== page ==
I love Monica Coleman’s works and approach to theology and am deeply grateful for this work. The womanist inflected process theology she systematically unpacks is powerful. What I longed for that the book didn’t offer is a socio-historical context and critique of early process theologians (all the white males), who were presented differently from the womanist theologians. Moreover, because this book is more a primer, the work of more modern process theologians were absent/limited, and the review I love Monica Coleman’s works and approach to theology and am deeply grateful for this work. The womanist inflected process theology she systematically unpacks is powerful. What I longed for that the book didn’t offer is a socio-historical context and critique of early process theologians (all the white males), who were presented differently from the womanist theologians. Moreover, because this book is more a primer, the work of more modern process theologians were absent/limited, and the reviews of both womanist and process theologies felt sweeping.

  4. 5 out of 5

    David Blackwell

  5. 4 out of 5

    Heather Harris

  6. 5 out of 5

    Julie Clawson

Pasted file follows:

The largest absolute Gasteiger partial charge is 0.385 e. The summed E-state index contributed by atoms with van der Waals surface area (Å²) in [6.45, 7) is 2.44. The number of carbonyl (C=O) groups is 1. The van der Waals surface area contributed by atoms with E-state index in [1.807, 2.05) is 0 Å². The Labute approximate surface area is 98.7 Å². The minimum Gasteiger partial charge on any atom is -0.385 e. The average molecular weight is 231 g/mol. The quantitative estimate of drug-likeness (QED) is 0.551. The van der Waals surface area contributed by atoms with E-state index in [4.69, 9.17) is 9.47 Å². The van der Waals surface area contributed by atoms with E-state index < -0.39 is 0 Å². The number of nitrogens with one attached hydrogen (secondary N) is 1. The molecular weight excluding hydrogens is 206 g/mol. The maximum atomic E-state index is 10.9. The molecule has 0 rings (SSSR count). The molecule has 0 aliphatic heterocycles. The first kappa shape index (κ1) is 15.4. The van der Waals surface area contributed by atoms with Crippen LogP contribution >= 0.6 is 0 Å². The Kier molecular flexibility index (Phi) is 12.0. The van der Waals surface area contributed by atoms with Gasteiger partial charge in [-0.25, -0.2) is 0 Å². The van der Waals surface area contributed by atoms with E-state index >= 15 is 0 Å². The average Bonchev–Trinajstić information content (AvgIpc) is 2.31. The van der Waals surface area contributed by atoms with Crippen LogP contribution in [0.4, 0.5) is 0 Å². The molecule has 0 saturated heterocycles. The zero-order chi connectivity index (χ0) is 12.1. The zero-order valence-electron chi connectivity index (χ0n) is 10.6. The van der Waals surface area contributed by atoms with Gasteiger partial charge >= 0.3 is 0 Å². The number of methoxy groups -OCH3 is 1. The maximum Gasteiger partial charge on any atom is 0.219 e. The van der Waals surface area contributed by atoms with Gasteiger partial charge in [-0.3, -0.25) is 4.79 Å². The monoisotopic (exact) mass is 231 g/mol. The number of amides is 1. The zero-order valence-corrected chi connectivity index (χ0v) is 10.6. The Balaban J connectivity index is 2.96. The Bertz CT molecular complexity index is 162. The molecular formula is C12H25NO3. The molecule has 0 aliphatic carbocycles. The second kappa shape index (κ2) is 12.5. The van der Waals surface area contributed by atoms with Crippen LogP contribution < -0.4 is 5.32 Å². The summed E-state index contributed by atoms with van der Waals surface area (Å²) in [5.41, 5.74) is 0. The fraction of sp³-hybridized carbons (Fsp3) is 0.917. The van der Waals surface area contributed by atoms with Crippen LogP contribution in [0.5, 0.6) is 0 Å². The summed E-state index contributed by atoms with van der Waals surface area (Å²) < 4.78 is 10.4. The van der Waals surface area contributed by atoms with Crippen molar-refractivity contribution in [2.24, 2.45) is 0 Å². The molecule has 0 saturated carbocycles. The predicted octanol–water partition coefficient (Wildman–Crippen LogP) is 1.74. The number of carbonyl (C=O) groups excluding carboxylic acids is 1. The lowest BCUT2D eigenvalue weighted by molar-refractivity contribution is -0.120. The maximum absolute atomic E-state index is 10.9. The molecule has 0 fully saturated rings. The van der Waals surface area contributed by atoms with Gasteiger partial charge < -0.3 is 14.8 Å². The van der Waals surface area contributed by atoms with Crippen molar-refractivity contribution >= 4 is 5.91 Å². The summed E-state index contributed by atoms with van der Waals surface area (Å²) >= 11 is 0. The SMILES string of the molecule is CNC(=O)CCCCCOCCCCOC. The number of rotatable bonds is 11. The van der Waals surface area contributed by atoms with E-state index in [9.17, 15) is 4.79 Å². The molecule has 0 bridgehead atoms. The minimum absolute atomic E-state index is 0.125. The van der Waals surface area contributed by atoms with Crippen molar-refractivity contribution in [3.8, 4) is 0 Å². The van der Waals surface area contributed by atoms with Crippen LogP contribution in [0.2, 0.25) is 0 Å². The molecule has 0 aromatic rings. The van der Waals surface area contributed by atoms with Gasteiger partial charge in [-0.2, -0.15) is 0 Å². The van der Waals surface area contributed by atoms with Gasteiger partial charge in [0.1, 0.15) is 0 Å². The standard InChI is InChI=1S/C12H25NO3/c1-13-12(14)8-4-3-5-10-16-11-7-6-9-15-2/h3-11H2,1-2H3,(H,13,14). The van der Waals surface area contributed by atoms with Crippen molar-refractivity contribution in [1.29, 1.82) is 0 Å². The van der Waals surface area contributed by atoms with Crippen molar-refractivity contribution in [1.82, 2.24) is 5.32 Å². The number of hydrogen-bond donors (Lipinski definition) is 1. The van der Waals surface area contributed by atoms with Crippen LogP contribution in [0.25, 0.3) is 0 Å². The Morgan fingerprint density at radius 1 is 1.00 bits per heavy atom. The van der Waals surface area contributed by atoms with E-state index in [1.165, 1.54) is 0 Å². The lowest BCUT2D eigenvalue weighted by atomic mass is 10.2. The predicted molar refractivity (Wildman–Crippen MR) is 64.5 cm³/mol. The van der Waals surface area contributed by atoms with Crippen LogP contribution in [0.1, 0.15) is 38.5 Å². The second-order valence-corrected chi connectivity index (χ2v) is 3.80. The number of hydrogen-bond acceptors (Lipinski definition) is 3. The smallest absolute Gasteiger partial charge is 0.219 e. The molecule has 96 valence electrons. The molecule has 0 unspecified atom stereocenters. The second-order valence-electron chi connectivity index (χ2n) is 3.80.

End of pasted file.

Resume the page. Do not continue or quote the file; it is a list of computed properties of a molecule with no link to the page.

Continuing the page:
7. 4 out of 5

    Peter Walker

  8. 4 out of 5

    Audrey Hooker

  9. 5 out of 5

    Katharine

  10. 5 out of 5

    Krystle

  11. 5 out of 5

    Jeremy

  12. 4 out of 5

    Michelle

  13. 5 out of 5

    Elgin Bailey

  14. 5 out of 5

    Mariam Youssef

  15. 4 out of 5

    Taida

  16. 5 out of 5

    Chelsea

  17. 5 out of 5

    Christe

  18. 4 out of 5

    Michelle Mosier

  19. 5 out of 5

    Samantha Reilly

  20. 5 out of 5

    Pamela Cook

  21. 4 out of 5

    Michael Manley

  22. 5 out of 5

    Melissa Greene

  23. 4 out of 5

    Savannah Phelan

  24. 4 out of 5

    Rica Kaufel

  25. 4 out of 5

    Linda Parrington

  26. 4 out of 5

    Cana

  27. 5 out of 5

    Rod

  28. 5 out of 5

    Sara

  29. 5 out of 5

    Cheryl Green

  30. 5 out of 5

    Bethany Winn